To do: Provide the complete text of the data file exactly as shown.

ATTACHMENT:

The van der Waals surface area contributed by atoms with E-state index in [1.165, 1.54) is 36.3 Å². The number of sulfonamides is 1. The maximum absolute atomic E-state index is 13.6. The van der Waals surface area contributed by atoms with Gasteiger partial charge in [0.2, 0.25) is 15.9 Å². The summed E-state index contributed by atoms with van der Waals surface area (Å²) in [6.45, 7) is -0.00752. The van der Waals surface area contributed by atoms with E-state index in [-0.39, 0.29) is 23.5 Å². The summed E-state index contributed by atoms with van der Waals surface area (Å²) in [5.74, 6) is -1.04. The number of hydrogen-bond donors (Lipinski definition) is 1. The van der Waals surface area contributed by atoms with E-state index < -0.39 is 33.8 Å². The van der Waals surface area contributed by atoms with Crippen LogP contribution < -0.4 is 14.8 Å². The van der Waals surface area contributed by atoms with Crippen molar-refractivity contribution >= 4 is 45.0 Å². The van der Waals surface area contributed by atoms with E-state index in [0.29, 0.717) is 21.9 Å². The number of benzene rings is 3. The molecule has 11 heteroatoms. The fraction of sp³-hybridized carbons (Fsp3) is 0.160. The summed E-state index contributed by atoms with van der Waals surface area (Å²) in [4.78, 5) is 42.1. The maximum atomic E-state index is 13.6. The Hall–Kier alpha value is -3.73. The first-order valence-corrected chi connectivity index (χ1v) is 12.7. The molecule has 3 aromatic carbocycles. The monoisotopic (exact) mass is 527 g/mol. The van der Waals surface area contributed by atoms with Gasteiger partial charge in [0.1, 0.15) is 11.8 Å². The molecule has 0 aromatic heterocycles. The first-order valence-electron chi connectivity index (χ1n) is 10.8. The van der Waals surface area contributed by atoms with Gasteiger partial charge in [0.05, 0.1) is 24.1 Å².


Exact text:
The van der Waals surface area contributed by atoms with E-state index in [1.165, 1.54) is 36.3 Å². The number of sulfonamides is 1. The maximum absolute atomic E-state index is 13.6. The van der Waals surface area contributed by atoms with Gasteiger partial charge in [0.2, 0.25) is 15.9 Å². The summed E-state index contributed by atoms with van der Waals surface area (Å²) in [6.45, 7) is -0.00752. The van der Waals surface area contributed by atoms with E-state index in [-0.39, 0.29) is 23.5 Å². The summed E-state index contributed by atoms with van der Waals surface area (Å²) in [5.74, 6) is -1.04. The number of hydrogen-bond donors (Lipinski definition) is 1. The van der Waals surface area contributed by atoms with E-state index < -0.39 is 33.8 Å². The van der Waals surface area contributed by atoms with Crippen LogP contribution < -0.4 is 14.8 Å². The van der Waals surface area contributed by atoms with Crippen molar-refractivity contribution >= 4 is 45.0 Å². The van der Waals surface area contributed by atoms with E-state index in [0.29, 0.717) is 21.9 Å². The number of benzene rings is 3. The molecule has 11 heteroatoms. The fraction of sp³-hybridized carbons (Fsp3) is 0.160. The summed E-state index contributed by atoms with van der Waals surface area (Å²) in [4.78, 5) is 42.1. The maximum atomic E-state index is 13.6. The Hall–Kier alpha value is -3.73. The first-order valence-corrected chi connectivity index (χ1v) is 12.7. The molecule has 3 aromatic carbocycles. The monoisotopic (exact) mass is 527 g/mol. The van der Waals surface area contributed by atoms with Gasteiger partial charge in [0.1, 0.15) is 11.8 Å². The molecule has 0 aromatic heterocycles. The first-order valence-electron chi connectivity index (χ1n) is 10.8. The van der Waals surface area contributed by atoms with Gasteiger partial charge in [0.05, 0.1) is 24.1 Å².